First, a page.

AST is the English system so be careful with the information i base on Scots law.I have private tenants,they pay the deposit and first months rent in advance at the time of signing the lease and receiving the keys.I set up the direct debit a few months later.i wouldn't recommend immediately setting up the direct debit unless you have to travel excessively to meet up.Where at all possible ensure you have the damages deposit and first months rent in cash.Advice elsewhere is to never let someone have the property before you have these two elements.It's not the first time that someonrehas moved in paid nothing and continued to pay nothing until you get a court order.I didn't have to involve the bank.Long term deal, fine, be careful where the English and Scots systems differ here.A short assured tenancy in scotland is for six months initially and gives you more rights to recover the property easier.I am of the understandfing that the AST is the closest English equivalent.You could always renew the AST 6 monthly this is what i do with the SAT.Have a look at the Shelter website for any other info, ie. forms,increasing rent etc.The SAT allows you to increase the rent once per year.Check id the AST is the same.Sorry i can't help with periodic,I know nothing about it.Also other have mentioned gaps in contracts, I don't know the Englsih system.Citizens Advice could probably also put you in the right direction,

        Good luck.

        Comment


          #5
          Originally posted by Disillusioned View Post
          Hi,

          AST is the English system so be careful with the information i base on Scots law.I have private tenants,they pay the deposit and first months rent in advance at the time of signing the lease and receiving the keys.I set up the direct debit a few months later.i wouldn't recommend immediately setting up the direct debit unless you have to travel excessively to meet up.Where at all possible ensure you have the damages deposit and first months rent in cash.Advice elsewhere is to never let someone have the property before you have these two elements.It's not the first time that someonrehas moved in paid nothing and continued to pay nothing until you get a court order.I didn't have to involve the bank.Long term deal, fine, be careful where the English and Scots systems differ here.A short assured tenancy in scotland is for six months initially and gives you more rights to recover the property easier.I am of the understandfing that the AST is the closest English equivalent.You could always renew the AST 6 monthly this is what i do with the SAT.Have a look at the Shelter website for any other info, ie. forms,increasing rent etc.The SAT allows you to increase the rent once per year.Check id the AST is the same.Sorry i can't help with periodic,I know nothing about it.Also other have mentioned gaps in contracts, I don't know the Englsih system.Citizens Advice could probably also put you in the right direction,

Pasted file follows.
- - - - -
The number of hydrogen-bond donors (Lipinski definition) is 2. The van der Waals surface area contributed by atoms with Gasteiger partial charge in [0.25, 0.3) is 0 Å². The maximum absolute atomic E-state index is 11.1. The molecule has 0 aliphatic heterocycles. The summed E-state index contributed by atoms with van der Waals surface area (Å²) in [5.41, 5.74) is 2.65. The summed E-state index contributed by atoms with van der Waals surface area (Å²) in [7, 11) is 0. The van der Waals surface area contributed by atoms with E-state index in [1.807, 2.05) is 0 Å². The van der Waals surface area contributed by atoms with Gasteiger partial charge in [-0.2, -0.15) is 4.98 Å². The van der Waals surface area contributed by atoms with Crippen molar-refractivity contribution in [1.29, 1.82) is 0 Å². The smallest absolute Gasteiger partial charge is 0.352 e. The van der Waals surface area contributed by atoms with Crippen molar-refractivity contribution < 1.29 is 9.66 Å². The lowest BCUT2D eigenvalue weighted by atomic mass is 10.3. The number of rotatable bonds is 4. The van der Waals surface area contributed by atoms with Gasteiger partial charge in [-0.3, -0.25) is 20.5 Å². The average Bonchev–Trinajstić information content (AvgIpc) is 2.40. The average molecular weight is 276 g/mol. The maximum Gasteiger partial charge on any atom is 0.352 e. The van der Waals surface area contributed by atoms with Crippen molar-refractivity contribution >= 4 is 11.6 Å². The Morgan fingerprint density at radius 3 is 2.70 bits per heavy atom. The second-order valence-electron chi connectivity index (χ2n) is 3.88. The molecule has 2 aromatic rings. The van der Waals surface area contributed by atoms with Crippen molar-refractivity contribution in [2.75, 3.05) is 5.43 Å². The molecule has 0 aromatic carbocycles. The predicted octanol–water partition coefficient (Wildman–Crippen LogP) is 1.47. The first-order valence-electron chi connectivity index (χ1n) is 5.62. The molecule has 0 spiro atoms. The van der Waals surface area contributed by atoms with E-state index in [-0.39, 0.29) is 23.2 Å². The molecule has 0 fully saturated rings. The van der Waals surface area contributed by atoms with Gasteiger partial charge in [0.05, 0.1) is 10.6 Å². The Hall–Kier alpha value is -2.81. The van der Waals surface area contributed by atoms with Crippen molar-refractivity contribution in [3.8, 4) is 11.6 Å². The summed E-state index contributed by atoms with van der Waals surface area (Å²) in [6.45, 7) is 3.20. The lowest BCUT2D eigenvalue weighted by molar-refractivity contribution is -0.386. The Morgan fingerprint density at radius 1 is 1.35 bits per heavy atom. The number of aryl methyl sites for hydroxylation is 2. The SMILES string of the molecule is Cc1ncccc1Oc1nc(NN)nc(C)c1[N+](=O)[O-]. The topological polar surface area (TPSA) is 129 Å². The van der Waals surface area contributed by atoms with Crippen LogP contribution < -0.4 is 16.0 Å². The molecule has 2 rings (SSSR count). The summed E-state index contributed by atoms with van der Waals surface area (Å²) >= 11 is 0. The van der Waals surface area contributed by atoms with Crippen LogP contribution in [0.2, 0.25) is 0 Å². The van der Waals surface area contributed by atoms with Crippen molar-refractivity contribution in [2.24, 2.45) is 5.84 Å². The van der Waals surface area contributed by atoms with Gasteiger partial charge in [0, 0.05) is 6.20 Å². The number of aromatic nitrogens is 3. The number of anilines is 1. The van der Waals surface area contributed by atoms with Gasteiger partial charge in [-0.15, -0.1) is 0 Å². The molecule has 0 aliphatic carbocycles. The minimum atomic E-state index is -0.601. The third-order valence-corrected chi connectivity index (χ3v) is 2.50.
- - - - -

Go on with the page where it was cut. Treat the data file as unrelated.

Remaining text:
Good luck.
          Has OP said anything to make you think his rental property is in Scotland?
          'Pause you who read this, and think for a moment of the long chain of iron or gold, of thorns or flowers, that would never have bound you, but for the formation fo the first link on one memorable day'. Charles Dickens, Great Expectations

          Comment


            #6
            Originally posted by Disillusioned View Post
            Hi,

            AST is the English system so be careful with the information i base on Scots law.I have private tenants,they pay the deposit and first months rent in advance at the time of signing the lease and receiving the keys.I set up the direct debit a few months later.i wouldn't recommend immediately setting up the direct debit unless you have to travel excessively to meet up.Where at all possible ensure you have the damages deposit and first months rent in cash.Advice elsewhere is to never let someone have the property before you have these two elements.It's not the first time that someonrehas moved in paid nothing and continued to pay nothing until you get a court order.I didn't have to involve the bank.Long term deal, fine, be careful where the English and Scots systems differ here.A short assured tenancy in Scotland is for six months initially and gives you more rights to recover the property easier.I am of the understandfing that the AST is the closest English equivalent.You could always renew the AST 6 monthly this is what i do with the SAT.Have a look at the Shelter website for any other info, ie. forms,increasing rent etc.The SAT allows you to increase the rent once per year.Check id the AST is the same.Sorry i can't help with periodic,I know nothing about it.Also other have mentioned gaps in contracts, I don't know the Englsih system.Citizens Advice could probably also put you in the right direction,

            Good luck.
            Hi Disillusioned

            Just a pointer. Your advice is very difficult to read due to lack of paragraphs and no spaces with punctuation. It is usual to put one space after a "," and two after a "."

            Obviously, perfect grammar and punctuation isn't a pre-requisite for using this or any other forum, but it will make your advice so much more useful if it is easy to read.

            With reference to Scottish law, the majority or queries on here relate to England/Wales and tenancy laws are substantially different in Scotland (principles similar, laws different). Therefore, if you post regarding something that isn't specifically Scottish it might be worth starting with something like "In Scotland the situation is...."

            Comment